FireEye claims to have found evidence that the attacks were staged by two groups connected to the Chinese military. One, dubbed Tonto Team by FireEye, operates from the same region of China as previous North Korean hacking operations. The other is known among threat researchers as APT10, or “Stone Panda”—the same group believed to be behind recent espionage efforts against US companies lobbying the Trump administration on global trade. These groups have also been joined in attacks by two “patriotic hacking” groups not directly tied to the Chinese government, Hultquist told the Journal—including one calling itself “Denounce Lotte Group” targeting the South Korean conglomerate Lotte. Lotte made the THAAD deployment possible through a land swap with the South Korean government.

APT = Advanced Persistent Threat 10 refers to China as noted here with this summary which was found as early as 2009.  In part it includes:

“Operation Cloud Hopper” uses internet addresses also used by the threat actor known in the cybersecurity community as “APT10.” Using a combination of unique hacking tools and open source software, it has attempted to gather information about diplomatic and political organizations, as well as intellectual property, according to the report.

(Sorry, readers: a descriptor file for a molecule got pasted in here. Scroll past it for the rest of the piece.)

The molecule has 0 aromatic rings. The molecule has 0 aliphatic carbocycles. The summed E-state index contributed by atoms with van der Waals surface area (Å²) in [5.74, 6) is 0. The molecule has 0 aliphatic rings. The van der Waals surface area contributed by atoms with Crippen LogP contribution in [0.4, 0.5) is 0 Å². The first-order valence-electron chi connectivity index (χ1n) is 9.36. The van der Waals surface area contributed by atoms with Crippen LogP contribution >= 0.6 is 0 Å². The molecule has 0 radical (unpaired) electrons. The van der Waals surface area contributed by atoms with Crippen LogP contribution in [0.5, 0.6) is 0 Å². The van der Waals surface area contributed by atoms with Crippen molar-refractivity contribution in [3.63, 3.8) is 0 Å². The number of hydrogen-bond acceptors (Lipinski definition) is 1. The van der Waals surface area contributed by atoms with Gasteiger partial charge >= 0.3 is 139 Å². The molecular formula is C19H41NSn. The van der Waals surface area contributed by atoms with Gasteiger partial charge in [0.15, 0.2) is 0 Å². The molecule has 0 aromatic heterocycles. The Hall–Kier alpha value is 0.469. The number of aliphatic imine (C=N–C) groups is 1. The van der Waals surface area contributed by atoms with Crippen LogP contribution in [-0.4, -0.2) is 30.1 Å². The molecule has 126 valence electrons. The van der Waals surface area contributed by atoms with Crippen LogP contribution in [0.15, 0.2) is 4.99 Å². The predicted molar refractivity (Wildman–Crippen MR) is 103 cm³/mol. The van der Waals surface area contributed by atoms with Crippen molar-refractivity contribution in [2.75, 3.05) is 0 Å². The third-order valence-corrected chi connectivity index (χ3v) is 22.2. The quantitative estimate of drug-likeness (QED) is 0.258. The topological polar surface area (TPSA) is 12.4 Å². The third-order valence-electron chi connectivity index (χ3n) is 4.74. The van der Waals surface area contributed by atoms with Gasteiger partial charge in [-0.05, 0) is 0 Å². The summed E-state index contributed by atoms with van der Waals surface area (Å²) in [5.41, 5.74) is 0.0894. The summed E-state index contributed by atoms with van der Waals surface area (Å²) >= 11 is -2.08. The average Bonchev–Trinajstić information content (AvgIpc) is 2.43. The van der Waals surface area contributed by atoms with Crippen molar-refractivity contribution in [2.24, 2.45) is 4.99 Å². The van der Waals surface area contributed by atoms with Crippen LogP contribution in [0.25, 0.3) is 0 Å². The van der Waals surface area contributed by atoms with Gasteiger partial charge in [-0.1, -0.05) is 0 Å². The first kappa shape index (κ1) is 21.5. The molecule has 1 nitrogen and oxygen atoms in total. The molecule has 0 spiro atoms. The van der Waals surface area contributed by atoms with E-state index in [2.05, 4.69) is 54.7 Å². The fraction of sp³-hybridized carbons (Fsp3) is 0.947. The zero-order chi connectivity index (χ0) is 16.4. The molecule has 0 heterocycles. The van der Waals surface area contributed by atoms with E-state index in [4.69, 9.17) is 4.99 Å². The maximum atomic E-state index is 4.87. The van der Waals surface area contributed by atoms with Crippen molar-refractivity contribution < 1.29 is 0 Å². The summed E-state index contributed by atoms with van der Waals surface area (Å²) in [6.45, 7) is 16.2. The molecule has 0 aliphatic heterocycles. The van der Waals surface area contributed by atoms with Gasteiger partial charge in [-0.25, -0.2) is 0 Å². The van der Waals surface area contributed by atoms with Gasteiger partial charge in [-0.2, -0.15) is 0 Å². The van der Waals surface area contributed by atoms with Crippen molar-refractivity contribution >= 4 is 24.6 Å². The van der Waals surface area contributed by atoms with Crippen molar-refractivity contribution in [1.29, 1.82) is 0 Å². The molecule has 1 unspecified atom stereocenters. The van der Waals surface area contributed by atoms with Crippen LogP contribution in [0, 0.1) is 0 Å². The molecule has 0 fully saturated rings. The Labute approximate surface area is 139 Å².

APT10 was identified in a 2013 report by FireEye detailing its use of the Poison Ivy family of malware, which the new report says ceased after FireEye revealed its findings. Also in 2013, FireEye identified APT1, which appears to be Unit 61398 of China’s People’s Liberation Army. The PwC-BAE report notes that the “Operation Cloud Hopper” attacks tend to occur during business hours in China.

Since 2009, APT10 has been observed to target mostly government and U.S. defense organizations, but now “has almost certainly been undertaking a global operation of unprecedented size and scale targeting a number of MSPs,” the report says.

Posted in China, China aggression, Citizens Duty, Cyber War, Department of Defense, Failed foreign policy, Gangs and Crimes, IAEA International Atomic Energy Agency, Military, North Korea, NSA Spying, The Denise Simon Experience, Trump Administration, Whistleblower.

Denise Simon